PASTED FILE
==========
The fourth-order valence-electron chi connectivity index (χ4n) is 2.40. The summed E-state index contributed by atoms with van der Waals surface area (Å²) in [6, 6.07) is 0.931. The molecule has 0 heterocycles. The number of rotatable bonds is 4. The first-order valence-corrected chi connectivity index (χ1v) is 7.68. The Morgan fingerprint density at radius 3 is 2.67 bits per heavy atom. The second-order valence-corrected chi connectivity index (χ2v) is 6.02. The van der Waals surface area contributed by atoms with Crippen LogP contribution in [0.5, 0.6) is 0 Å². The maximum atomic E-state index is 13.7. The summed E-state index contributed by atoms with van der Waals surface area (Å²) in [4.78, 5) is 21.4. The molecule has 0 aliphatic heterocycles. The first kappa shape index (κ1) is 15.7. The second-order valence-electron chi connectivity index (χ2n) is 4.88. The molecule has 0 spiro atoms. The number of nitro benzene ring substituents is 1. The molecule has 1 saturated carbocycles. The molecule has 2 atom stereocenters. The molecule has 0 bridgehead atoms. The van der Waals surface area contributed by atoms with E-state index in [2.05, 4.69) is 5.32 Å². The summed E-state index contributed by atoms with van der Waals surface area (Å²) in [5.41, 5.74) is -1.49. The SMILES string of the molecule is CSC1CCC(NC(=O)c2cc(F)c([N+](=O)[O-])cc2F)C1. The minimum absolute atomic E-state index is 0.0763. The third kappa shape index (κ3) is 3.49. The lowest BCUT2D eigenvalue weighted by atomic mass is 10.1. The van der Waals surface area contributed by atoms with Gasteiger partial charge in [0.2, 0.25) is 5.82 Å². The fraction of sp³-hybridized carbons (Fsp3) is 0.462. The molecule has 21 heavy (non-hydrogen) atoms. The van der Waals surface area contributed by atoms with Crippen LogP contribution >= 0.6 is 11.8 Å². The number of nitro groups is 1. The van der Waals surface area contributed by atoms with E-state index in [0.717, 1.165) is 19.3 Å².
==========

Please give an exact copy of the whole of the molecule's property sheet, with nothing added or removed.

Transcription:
The fourth-order valence-electron chi connectivity index (χ4n) is 2.40. The summed E-state index contributed by atoms with van der Waals surface area (Å²) in [6, 6.07) is 0.931. The molecule has 0 heterocycles. The number of rotatable bonds is 4. The first-order valence-corrected chi connectivity index (χ1v) is 7.68. The Morgan fingerprint density at radius 3 is 2.67 bits per heavy atom. The second-order valence-corrected chi connectivity index (χ2v) is 6.02. The van der Waals surface area contributed by atoms with Crippen LogP contribution in [0.5, 0.6) is 0 Å². The maximum atomic E-state index is 13.7. The summed E-state index contributed by atoms with van der Waals surface area (Å²) in [4.78, 5) is 21.4. The molecule has 0 aliphatic heterocycles. The first kappa shape index (κ1) is 15.7. The second-order valence-electron chi connectivity index (χ2n) is 4.88. The molecule has 0 spiro atoms. The number of nitro benzene ring substituents is 1. The molecule has 1 saturated carbocycles. The molecule has 2 atom stereocenters. The molecule has 0 bridgehead atoms. The van der Waals surface area contributed by atoms with E-state index in [2.05, 4.69) is 5.32 Å². The summed E-state index contributed by atoms with van der Waals surface area (Å²) in [5.41, 5.74) is -1.49. The SMILES string of the molecule is CSC1CCC(NC(=O)c2cc(F)c([N+](=O)[O-])cc2F)C1. The minimum absolute atomic E-state index is 0.0763. The third kappa shape index (κ3) is 3.49. The lowest BCUT2D eigenvalue weighted by atomic mass is 10.1. The van der Waals surface area contributed by atoms with Gasteiger partial charge in [0.2, 0.25) is 5.82 Å². The fraction of sp³-hybridized carbons (Fsp3) is 0.462. The molecule has 21 heavy (non-hydrogen) atoms. The van der Waals surface area contributed by atoms with Crippen LogP contribution >= 0.6 is 11.8 Å². The number of nitro groups is 1. The van der Waals surface area contributed by atoms with E-state index in [0.717, 1.165) is 19.3 Å².